So while the second strategy may have some theoretical appeal, it seems to me that it's of little practical use. Flex even has some options which will help you to identify rules which could backup on failure, and this can help you craft your lexical grammar to avoid the problem. It's not always easy to eliminate 100% of backing up (although it often is, and if you manage to do so, flex will reward you by generating a faster lexer), but it's pretty rare to find a lexical grammar which requires more than a few characters of back-up, and the cost of a small fallback buffer is really not worth worrying about, in comparison with the complexity of the alternative (which, of course, also needs extra memory.)

I have seen intermediate strategies for particular grammars. If you know your grammar well enough, you could hand-build the speculative tokenisation in order to avoid backing up. I've seen that, years ago, in SGML lexers which eliminate the rescan of > following a tagname by including a redundant rule which recognised a tag immediately followed by a > and handled both tokens at once. That must have saved a few cycles, but it's hard to believe that it really made a huge difference, and the difference would likely be even less significant today. Still, if you are the type who obsesses about saving every possible cycle, you could do it.

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  • $\begingroup$ I now agree, indeed the most common backtracking is things like "0" (token), "0x" (not a token) and "0x0" (a token). Now I probably need an algorithm for determining maximum backtrack amount to determine the buffer size but it shouldn't be hard... Do you have some references for the papers about the second approach? I might write a paper about what I'm doing, and references about the approach that could have been selected but wasn't selected would be great. $\endgroup$ – juhist Sep 16 '18 at 6:43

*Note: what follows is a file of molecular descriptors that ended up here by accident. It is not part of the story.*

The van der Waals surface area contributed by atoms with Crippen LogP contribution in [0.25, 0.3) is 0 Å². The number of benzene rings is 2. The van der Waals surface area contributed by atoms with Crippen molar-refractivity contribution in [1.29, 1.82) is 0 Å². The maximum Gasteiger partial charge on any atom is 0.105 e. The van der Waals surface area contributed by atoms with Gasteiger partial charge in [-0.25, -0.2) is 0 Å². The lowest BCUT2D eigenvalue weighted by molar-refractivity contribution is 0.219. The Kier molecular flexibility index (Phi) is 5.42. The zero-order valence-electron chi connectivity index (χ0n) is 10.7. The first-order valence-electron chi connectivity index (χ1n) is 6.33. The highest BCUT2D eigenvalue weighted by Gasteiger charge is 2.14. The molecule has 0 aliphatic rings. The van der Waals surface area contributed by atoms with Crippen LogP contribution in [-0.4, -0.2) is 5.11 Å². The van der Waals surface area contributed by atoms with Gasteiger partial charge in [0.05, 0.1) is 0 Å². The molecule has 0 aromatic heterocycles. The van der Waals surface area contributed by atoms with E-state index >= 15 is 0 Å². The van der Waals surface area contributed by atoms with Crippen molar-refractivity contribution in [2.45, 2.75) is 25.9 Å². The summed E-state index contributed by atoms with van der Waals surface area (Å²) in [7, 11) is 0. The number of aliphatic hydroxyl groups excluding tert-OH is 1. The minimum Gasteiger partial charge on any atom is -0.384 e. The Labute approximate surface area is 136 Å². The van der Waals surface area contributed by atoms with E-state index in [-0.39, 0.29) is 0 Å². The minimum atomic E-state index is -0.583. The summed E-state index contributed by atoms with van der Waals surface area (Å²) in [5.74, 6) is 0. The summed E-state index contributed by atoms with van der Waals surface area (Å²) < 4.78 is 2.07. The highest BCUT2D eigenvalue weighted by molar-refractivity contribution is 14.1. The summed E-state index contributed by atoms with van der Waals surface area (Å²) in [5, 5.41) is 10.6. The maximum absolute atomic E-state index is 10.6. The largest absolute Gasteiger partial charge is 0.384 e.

• $\begingroup$ The maximum backtrack is the maximum non-accepting chain between accepting links; unlimited if there's a non-accepting loop. You can compute it by first finding the strongly connected components (of the non-accepting states); then you do the non-cyclic longest path (which is not NP) between accepting states. If you find a path with a SCC, you have unlimited backup. It's pretty straightforward. $\endgroup$ – rici Sep 16 '18 at 7:01
  • $\begingroup$ Another numeric backtrack is eg. 2.6E+. C/C++ avoid these by allowing such things to be ppnumbers. $\endgroup$ – rici Sep 16 '18 at 7:05
  • $\begingroup$ A recent paper is here; @sepp2k found it during a discussion on SO (here.) I've probably written half a dozen SO answers about maximal munch. Maybe more. $\endgroup$ – rici Sep 16 '18 at 7:28